The FCC has decreed that bloggers must disclose whenever they receive a promotional copy of a book that they’ve blogged about (or, one would suppose a DVD or what have you). This is theoretically to prevent payola scams and the like, but the fact that it’s targeted at bloggers means reviving the old “who gets to be a book critic” debate. Great. Writing at GalleyCat, Ron Hogan summarizes the strange double standard inherent in this ruling:
[W]hile newspapers (and magazines, and radio shows, and TV shows) are able to receive consumer products for the purposes of review with no requirement to disclose the provenance of those products, the FTC’s stated position is that bloggers are receiving those same consumer products as compensation for a presumed endorsement: Nobody but a blockhead ever gave a blogger anything, according to the FTC, except for good reviews.
Blockheaded, indeed. Anyway, here at Vroman’s, we will be following this new guideline. I will disclose the following up front:
- Those links I put to the books? They’re to encourage you to buy them (from us). Pretty much every time you see a link to a book on this blog, you should probably read that as me saying “buy this!” because that’s exactly what it means. See, when you buy the books (from us!) you help support this blog, which allows me to keep doing what I’m doing. If the store goes under, I’m going to have to find real work.
- You should assume that every book I discuss at length on this blog I got for free from the publisher. That isn’t always the case, but I do get books for free (though you may have assumed that, since I work in a bookstore). That doesn’t mean I talk up everything anybody sends me (I happen to practice the “if you don’t have anything nice to say” rule on this blog).
With that in mind, on to the links!
- The Millions has two excellent posts up side by side that serve as nifty companion pieces. First, Edan Lepucki chronicles two weeks at a posh artists’ retreat (The Ucross Foundation). Second, Emily St. John Mandel writes about having a day job. It’s interesting to read Lepucki’s musings on how difficult the adjustment back from solitude was and then juxtapose it Mandel’s post, in which she admits that she thinks she’ll always have a job other than writing to support her. This reminds me a bit of a passage from Steve Hely’s book How I Became a Famous Novelist, in which an English academic criticizes literary fiction for not being viable in the marketplace: “[T]he novel was once a populist form, but these days it’s like opera, kept alive by foundations and a few wealthy patrons. It can’t sustain itself. If it wasn’t for the Guggenheims and the MacArthurs, Thomas Pynchon would have to write for CSI: Miami and Cormac McCarthy would be a blackjack dealer.” (Disclosure: Edan Lepucki is my wife, so we have, in fact, slept together. Repeatedly. Take that, David Letterman! Emily Mandel is an acquaintance of mine. I bought her a cranberry juice when I saw her in New York…Am I doing this disclosure thing right?)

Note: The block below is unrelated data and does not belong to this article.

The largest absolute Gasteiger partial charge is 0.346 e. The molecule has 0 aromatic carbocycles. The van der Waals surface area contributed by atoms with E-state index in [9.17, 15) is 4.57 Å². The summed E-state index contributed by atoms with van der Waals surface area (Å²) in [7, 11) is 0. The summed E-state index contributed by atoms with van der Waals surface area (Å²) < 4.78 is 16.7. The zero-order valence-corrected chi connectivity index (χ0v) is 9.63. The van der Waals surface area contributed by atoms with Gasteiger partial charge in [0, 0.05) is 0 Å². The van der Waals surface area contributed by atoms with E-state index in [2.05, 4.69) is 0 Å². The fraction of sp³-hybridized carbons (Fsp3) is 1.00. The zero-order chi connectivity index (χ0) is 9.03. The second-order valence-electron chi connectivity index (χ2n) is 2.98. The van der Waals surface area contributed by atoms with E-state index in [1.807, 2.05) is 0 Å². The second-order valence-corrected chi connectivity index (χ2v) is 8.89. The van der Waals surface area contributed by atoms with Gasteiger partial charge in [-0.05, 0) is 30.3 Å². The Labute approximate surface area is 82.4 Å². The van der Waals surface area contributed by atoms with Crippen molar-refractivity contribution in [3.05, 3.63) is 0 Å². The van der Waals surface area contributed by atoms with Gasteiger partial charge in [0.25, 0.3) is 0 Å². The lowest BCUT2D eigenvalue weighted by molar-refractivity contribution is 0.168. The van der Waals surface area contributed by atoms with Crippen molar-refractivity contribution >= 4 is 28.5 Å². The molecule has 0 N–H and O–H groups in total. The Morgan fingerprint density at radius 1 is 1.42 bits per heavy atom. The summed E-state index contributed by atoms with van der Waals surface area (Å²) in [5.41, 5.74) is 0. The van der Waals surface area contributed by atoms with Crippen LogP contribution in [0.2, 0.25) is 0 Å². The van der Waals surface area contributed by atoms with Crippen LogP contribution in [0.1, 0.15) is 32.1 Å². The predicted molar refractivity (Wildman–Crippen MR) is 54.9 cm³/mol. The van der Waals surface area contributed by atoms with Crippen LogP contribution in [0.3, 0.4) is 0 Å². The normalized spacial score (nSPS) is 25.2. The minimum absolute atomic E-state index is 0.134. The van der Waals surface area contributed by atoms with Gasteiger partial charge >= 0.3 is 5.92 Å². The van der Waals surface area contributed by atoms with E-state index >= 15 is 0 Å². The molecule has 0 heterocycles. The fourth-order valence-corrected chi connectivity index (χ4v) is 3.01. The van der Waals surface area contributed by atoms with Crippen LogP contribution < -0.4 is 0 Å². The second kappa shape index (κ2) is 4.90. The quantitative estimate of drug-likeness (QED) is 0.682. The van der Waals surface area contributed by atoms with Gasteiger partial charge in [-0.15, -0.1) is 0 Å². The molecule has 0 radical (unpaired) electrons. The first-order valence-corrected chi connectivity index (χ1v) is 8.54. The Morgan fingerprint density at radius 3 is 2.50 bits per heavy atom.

- Hilary Mantel has won the Booker Prize for her novel Wolf Hall. Wolf Hall is set during the court of Henry VIII and involves Thomas Cromwell, among others. It doesn’t come out in the US until next week, but you can pre-order it here. Mantel was the favorite to win the award. (Disclosure: I had A.S. Byatt as part of a parlay with my dark horse Nobel Winner (Margaret Atwood).)
I’m obviously being a little bit funny with this post, but the fact that FCC decided to single out bloggers and other electronic media for this is troubling. Sure they’re trying to go after aggressive internet marketers (and godspeed on that, my friends), but they are (inadvertently) tainting electronic media as a bunch of shills and hucksters, and that’s not fair. I think it’s fairly obvious that this blog is affiliated with a bookstore, so you’d probably assume that what I write is edited in some way to serve the ends of the store. That being said, I’d hate for you to think that I’m only writing good things about the authors and the books I love because their publishers paid me off or because the store told me to. This is just one more way of denigrating writing that happens online, to classify it as illegitimate or corrupt. (And by the way, there’s further denigration within the online community. Woe be to you if you try to start a serious blog on Tumblr. Those WordPress snobs will look down their noses at you.)
What do you think about this issue? When you see a blogger recommend a book or a movie, do you think they’re only doing it to get more free stuff? And what about supposedly legitimate critics (who get books and movies for free, too, you know)? Do you think of them differently? What would it take for your opinion to change?